Gulf of Aden Security Review

A regularly updated review of both Yemen and the Horn of Africa covering topics related to security, governance, and militant activity.

Yemen: U.S. Secretary of State and Saudi Foreign Minister reiterate commitment to Yemen ceasefire; Chairman of al Houthi-Saleh Supreme Political Council calls for end of Saudi-led coalition blockade; U.S. Department of State designates Hezbollah commander for operations in Syria and Yemen

Horn of Africa: Suspected al Shabaab militants assassinate election delegate in Mogadishu; AMISOM forces inadvertently kill a civilian in Mogadishu; Puntland State elects three women, rejects former warlord in Upper House elections; Ethiopian government detains 1,645 protesters during state of emergency

Yemen Security Brief

  • U.S. Secretary of State John Kerry and Saudi Foreign Minister Adel al Jubeir issued a joint statement on October 20 clarifying that the humanitarian ceasefire, which began at 23:59 local time on October 19, is still in effect in Yemen. Saudi-led coalition spokesman Brigadier General Ahmed Asiri stated earlier on October 20 that there is virtually “no ceasefire” due to al Houthi-Saleh infractions. Asiri’s statement prompted regional observers to speculate that the Saudi-led coalition was abandoning its commitment to the ceasefire. An al Houthi-Saleh missile attack killed two Saudi civilians in al Khobah area, Jazan region, southern Saudi Arabia on October 20. Secretary Kerry said in response to the al Houthi-Saleh attack that "Saudi Arabia has a right to be free from missiles being launched from Yemen into Saudi Arabia." Foreign Minister al Jubeir reiterated Saudi Arabia’s right to defend itself and urged the al Houthi-Saleh alliance to respect the ceasefire. Secretary Kerry confirmed that violence across Yemen has decreased significantly despite some ceasefire infractions. President Abdu Rabbu Mansour Hadi reaffirmed his government's commitment to the ceasefire in a separate press conference on October 20.[1]
  • The chairman of the al Houthi-Saleh Supreme Political Council, Saleh al Samad, announced on October 21 that the international community has failed to lift the Saudi-led coalition's blockade on al Houthi-Saleh held territory or prevent the coalition from striking al Houthi-Saleh positions. The chairman accused the Saudi-led coalition of bombing Hajjah, al Jawf, and Ma’rib governorates during the first day of the ceasefire.[2]
  • The U.S. Department of State designated Lebanese Hezbollah commander Haytham Ali Tabataba’i, also known as Abu Ali al Tabataba’i, as a Specially Designated Global Terrorist (SDGT) for his operations in Syria and Yemen. DoS announced that Tabataba’i’s operations are part of larger Hezbollah efforts to provide “training, materiel, and personnel support” to allied forces in Yemen and Syria.[3]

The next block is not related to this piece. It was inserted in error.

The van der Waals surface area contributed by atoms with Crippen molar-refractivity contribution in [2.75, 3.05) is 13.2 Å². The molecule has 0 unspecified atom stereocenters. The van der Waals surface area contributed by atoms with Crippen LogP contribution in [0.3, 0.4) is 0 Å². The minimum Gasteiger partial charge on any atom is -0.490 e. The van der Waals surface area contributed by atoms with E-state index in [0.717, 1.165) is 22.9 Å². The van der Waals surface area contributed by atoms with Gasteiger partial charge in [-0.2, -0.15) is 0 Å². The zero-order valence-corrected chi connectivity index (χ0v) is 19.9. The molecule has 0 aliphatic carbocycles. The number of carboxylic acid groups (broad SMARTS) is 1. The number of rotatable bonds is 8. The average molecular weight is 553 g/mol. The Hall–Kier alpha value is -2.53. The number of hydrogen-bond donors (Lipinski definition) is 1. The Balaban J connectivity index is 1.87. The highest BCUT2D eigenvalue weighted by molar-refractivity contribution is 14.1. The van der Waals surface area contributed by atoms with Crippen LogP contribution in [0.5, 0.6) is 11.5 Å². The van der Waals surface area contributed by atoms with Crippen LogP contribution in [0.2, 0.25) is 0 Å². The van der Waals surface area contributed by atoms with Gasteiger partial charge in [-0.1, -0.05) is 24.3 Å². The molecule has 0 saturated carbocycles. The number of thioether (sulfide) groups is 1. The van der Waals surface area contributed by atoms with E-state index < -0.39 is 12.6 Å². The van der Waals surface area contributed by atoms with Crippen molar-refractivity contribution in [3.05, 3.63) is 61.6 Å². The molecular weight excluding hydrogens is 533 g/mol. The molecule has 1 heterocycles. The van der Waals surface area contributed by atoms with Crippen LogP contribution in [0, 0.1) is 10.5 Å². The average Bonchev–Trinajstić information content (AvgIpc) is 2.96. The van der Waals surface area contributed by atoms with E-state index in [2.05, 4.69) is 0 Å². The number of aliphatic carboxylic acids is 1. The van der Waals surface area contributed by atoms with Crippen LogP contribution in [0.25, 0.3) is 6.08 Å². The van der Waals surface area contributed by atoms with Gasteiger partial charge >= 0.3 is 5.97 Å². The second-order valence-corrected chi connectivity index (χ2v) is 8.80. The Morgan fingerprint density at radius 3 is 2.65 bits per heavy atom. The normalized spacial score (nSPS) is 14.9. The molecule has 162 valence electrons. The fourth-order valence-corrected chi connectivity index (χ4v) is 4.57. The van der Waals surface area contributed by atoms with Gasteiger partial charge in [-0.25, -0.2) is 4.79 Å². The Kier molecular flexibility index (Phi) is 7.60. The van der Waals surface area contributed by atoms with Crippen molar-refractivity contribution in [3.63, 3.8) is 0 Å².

Horn of Africa Security Brief

  • Suspected al Shabaab militants killed Mohamed Tabari Shikhow, a prominent elder and an expected delegate in the upcoming Somali elections, in the Yaqshid district of Mogadishu on October 20. Shikhow is the latest victim in a string of assassinations by suspected al Shabaab militants in Mogadishu.[4]
  • African Union Mission in Somalia (AMISOM) forces killed a civilian and wounded two others at a security checkpoint in Mogadishu on October 19. AMISOM issued an apology on October 20 and launched an investigation into the event. AMISOM has struggled to win the support of the Somali population for its fight against al Shabaab. AMISOM recently announced a plan to compensate civilians injured in security operations.[5]
  • Puntland State elected 11 representatives, including three women, to Somalia’s newly formed Upper House on October 20. Delegates did not elect Mohamed Hersi Morgan, a warlord and son-in-law of former Somali dictator Siad Barre. Current Somali Prime Minister Omar Abdirashid Sharmarke won his seat in a landslide victory. Sharmarke will be a top challenger to sitting President Hassan Sheikh Mohamed in the November 30 presidential contest.[6]
  • The government of Ethiopia announced it has detained 1,645 individuals since declaring a state of emergency on October 8. Prime Minister Hailemariam Desalegn expanded the scope of the emergency declaration on October 16 to include curfews and limits on the movement of foreign diplomats, among other restrictions.[7]
[1] “Remarks With Saudi Arabian Foreign Minister Adel al-Jubeir After Their Meeting,” U.S. Department of State, October 20, 2016,; and “Hadi says that the powers and directed field commanders in the army and the resistance to the truce commitment,” al Masdar, October 20, 2016,
[2] “President of the Supreme Political Council: the falurie of the international community to seek a UN resolution to halt a comprehensive and permanent aggression against Yemen disregards the blood of Yemenis and covers the crimes of the Saudi regime,” Saba News, October 21, 2016,
[3] “State Department Terrorist Designation,” U.S. Department of State, October 20, 2016,
[4] “Well Known Somali elder killed in Mogadishu,” Goobjoog News, October 21, 2016,; and “Well-known Elder shot dead in Somali Capital,” October 20, 2016, Shabelle News,
[5] “AMISOM apologises for shooting civilians in Mogadishu,” Goobjoog News, October 21, 2016,; and “AMISOM Statement on the Killing of a Civilian Contractor,”
[6] “Three women voted in, former warlord locked out in Puntland Senate polls,” Goobjoog News, October 20, 2016,
[7] Aaron Maasho, “Ethiopia arrests 1,645 ‘ringleaders and bandits’ in crackdown on violence,” Reuters, October 20, 2016,; and Aaron Maasho, “Ethiopia announces new curbs as part of state of emergency measures,” Reuters, October 16, 2016,  
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